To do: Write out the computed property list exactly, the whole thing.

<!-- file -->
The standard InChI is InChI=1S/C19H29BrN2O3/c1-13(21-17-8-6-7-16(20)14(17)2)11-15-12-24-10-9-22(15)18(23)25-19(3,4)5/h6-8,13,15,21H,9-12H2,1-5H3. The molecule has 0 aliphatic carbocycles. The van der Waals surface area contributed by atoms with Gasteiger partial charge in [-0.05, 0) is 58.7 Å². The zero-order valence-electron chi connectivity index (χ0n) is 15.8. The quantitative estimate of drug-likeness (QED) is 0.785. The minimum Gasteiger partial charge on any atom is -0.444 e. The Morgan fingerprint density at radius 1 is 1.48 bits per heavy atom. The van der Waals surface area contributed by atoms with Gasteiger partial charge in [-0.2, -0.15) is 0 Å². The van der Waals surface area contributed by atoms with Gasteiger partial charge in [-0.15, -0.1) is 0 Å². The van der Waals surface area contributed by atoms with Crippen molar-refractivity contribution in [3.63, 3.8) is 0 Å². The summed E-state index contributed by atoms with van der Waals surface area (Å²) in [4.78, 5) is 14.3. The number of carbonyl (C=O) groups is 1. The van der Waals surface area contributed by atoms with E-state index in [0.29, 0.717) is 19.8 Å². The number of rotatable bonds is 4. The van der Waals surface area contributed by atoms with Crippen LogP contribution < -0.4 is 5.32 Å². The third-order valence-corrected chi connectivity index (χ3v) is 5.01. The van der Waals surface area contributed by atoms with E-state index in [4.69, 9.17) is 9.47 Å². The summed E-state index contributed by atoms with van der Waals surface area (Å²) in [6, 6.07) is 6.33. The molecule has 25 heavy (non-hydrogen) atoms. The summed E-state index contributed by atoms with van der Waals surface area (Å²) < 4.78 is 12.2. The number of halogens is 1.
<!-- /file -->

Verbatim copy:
The standard InChI is InChI=1S/C19H29BrN2O3/c1-13(21-17-8-6-7-16(20)14(17)2)11-15-12-24-10-9-22(15)18(23)25-19(3,4)5/h6-8,13,15,21H,9-12H2,1-5H3. The molecule has 0 aliphatic carbocycles. The van der Waals surface area contributed by atoms with Gasteiger partial charge in [-0.05, 0) is 58.7 Å². The zero-order valence-electron chi connectivity index (χ0n) is 15.8. The quantitative estimate of drug-likeness (QED) is 0.785. The minimum Gasteiger partial charge on any atom is -0.444 e. The Morgan fingerprint density at radius 1 is 1.48 bits per heavy atom. The van der Waals surface area contributed by atoms with Gasteiger partial charge in [-0.2, -0.15) is 0 Å². The van der Waals surface area contributed by atoms with Gasteiger partial charge in [-0.15, -0.1) is 0 Å². The van der Waals surface area contributed by atoms with Crippen molar-refractivity contribution in [3.63, 3.8) is 0 Å². The summed E-state index contributed by atoms with van der Waals surface area (Å²) in [4.78, 5) is 14.3. The number of carbonyl (C=O) groups is 1. The van der Waals surface area contributed by atoms with E-state index in [0.29, 0.717) is 19.8 Å². The number of rotatable bonds is 4. The van der Waals surface area contributed by atoms with Crippen LogP contribution < -0.4 is 5.32 Å². The third-order valence-corrected chi connectivity index (χ3v) is 5.01. The van der Waals surface area contributed by atoms with E-state index in [4.69, 9.17) is 9.47 Å². The summed E-state index contributed by atoms with van der Waals surface area (Å²) in [6, 6.07) is 6.33. The molecule has 25 heavy (non-hydrogen) atoms. The summed E-state index contributed by atoms with van der Waals surface area (Å²) < 4.78 is 12.2. The number of halogens is 1.